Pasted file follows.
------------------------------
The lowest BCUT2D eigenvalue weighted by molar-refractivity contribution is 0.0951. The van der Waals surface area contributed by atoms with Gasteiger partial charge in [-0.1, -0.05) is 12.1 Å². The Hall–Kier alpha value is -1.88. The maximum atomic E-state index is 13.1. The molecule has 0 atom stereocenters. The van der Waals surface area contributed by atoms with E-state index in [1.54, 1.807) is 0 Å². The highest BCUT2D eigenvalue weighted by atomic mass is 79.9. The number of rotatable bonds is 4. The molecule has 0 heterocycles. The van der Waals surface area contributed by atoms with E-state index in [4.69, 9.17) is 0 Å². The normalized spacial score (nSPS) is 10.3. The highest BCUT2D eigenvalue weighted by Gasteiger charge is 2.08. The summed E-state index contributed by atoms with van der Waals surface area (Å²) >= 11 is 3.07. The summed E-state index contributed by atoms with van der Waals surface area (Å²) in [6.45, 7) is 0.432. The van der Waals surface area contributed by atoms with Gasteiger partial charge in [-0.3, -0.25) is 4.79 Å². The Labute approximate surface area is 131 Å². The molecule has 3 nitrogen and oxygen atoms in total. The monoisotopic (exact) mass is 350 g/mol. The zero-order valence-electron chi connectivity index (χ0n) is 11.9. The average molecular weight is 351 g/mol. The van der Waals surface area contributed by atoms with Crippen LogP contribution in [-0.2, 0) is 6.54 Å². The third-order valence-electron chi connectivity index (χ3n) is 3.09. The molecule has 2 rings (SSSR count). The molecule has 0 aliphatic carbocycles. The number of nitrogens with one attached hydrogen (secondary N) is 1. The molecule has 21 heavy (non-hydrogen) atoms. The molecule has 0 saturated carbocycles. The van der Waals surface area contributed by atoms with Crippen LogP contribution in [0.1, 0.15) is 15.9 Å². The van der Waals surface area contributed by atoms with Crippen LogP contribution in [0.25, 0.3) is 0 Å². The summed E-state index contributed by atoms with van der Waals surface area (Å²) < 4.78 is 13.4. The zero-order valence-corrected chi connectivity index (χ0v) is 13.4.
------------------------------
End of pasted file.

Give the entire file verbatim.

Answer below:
The lowest BCUT2D eigenvalue weighted by molar-refractivity contribution is 0.0951. The van der Waals surface area contributed by atoms with Gasteiger partial charge in [-0.1, -0.05) is 12.1 Å². The Hall–Kier alpha value is -1.88. The maximum atomic E-state index is 13.1. The molecule has 0 atom stereocenters. The van der Waals surface area contributed by atoms with E-state index in [1.54, 1.807) is 0 Å². The highest BCUT2D eigenvalue weighted by atomic mass is 79.9. The number of rotatable bonds is 4. The molecule has 0 heterocycles. The van der Waals surface area contributed by atoms with E-state index in [4.69, 9.17) is 0 Å². The normalized spacial score (nSPS) is 10.3. The highest BCUT2D eigenvalue weighted by Gasteiger charge is 2.08. The summed E-state index contributed by atoms with van der Waals surface area (Å²) >= 11 is 3.07. The summed E-state index contributed by atoms with van der Waals surface area (Å²) in [6.45, 7) is 0.432. The van der Waals surface area contributed by atoms with Gasteiger partial charge in [-0.3, -0.25) is 4.79 Å². The Labute approximate surface area is 131 Å². The molecule has 3 nitrogen and oxygen atoms in total. The monoisotopic (exact) mass is 350 g/mol. The zero-order valence-electron chi connectivity index (χ0n) is 11.9. The average molecular weight is 351 g/mol. The van der Waals surface area contributed by atoms with Crippen LogP contribution in [-0.2, 0) is 6.54 Å². The third-order valence-electron chi connectivity index (χ3n) is 3.09. The molecule has 2 rings (SSSR count). The molecule has 0 aliphatic carbocycles. The number of nitrogens with one attached hydrogen (secondary N) is 1. The molecule has 21 heavy (non-hydrogen) atoms. The molecule has 0 saturated carbocycles. The van der Waals surface area contributed by atoms with Crippen LogP contribution in [0.1, 0.15) is 15.9 Å². The van der Waals surface area contributed by atoms with Crippen LogP contribution in [0.25, 0.3) is 0 Å². The summed E-state index contributed by atoms with van der Waals surface area (Å²) < 4.78 is 13.4. The zero-order valence-corrected chi connectivity index (χ0v) is 13.4.